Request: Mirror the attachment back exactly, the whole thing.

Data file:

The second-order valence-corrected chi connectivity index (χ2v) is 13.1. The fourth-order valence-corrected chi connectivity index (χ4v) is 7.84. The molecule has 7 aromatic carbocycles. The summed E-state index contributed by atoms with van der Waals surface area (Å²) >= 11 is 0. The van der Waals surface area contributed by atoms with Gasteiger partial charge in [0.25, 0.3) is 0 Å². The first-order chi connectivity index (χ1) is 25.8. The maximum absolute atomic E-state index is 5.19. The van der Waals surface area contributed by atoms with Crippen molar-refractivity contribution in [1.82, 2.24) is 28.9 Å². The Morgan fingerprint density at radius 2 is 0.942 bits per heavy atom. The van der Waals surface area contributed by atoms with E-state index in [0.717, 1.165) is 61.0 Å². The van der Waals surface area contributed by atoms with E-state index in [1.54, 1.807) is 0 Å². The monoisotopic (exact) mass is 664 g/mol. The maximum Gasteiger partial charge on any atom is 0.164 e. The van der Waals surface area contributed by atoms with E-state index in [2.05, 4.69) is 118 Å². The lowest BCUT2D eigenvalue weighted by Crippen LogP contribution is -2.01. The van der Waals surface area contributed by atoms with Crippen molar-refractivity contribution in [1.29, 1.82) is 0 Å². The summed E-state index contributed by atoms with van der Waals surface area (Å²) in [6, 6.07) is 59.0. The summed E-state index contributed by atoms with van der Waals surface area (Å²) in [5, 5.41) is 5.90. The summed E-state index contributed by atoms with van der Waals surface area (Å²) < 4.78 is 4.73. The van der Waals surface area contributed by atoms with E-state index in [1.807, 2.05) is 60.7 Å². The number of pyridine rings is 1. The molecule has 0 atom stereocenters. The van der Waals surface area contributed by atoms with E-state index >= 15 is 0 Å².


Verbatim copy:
The second-order valence-corrected chi connectivity index (χ2v) is 13.1. The fourth-order valence-corrected chi connectivity index (χ4v) is 7.84. The molecule has 7 aromatic carbocycles. The summed E-state index contributed by atoms with van der Waals surface area (Å²) >= 11 is 0. The van der Waals surface area contributed by atoms with Gasteiger partial charge in [0.25, 0.3) is 0 Å². The first-order chi connectivity index (χ1) is 25.8. The maximum absolute atomic E-state index is 5.19. The van der Waals surface area contributed by atoms with Crippen molar-refractivity contribution in [1.82, 2.24) is 28.9 Å². The Morgan fingerprint density at radius 2 is 0.942 bits per heavy atom. The van der Waals surface area contributed by atoms with E-state index in [0.717, 1.165) is 61.0 Å². The van der Waals surface area contributed by atoms with E-state index in [1.54, 1.807) is 0 Å². The monoisotopic (exact) mass is 664 g/mol. The maximum Gasteiger partial charge on any atom is 0.164 e. The van der Waals surface area contributed by atoms with E-state index in [2.05, 4.69) is 118 Å². The lowest BCUT2D eigenvalue weighted by Crippen LogP contribution is -2.01. The van der Waals surface area contributed by atoms with Crippen molar-refractivity contribution in [1.29, 1.82) is 0 Å². The summed E-state index contributed by atoms with van der Waals surface area (Å²) in [6, 6.07) is 59.0. The summed E-state index contributed by atoms with van der Waals surface area (Å²) in [5, 5.41) is 5.90. The summed E-state index contributed by atoms with van der Waals surface area (Å²) < 4.78 is 4.73. The van der Waals surface area contributed by atoms with E-state index in [1.807, 2.05) is 60.7 Å². The number of pyridine rings is 1. The molecule has 0 atom stereocenters. The van der Waals surface area contributed by atoms with E-state index >= 15 is 0 Å².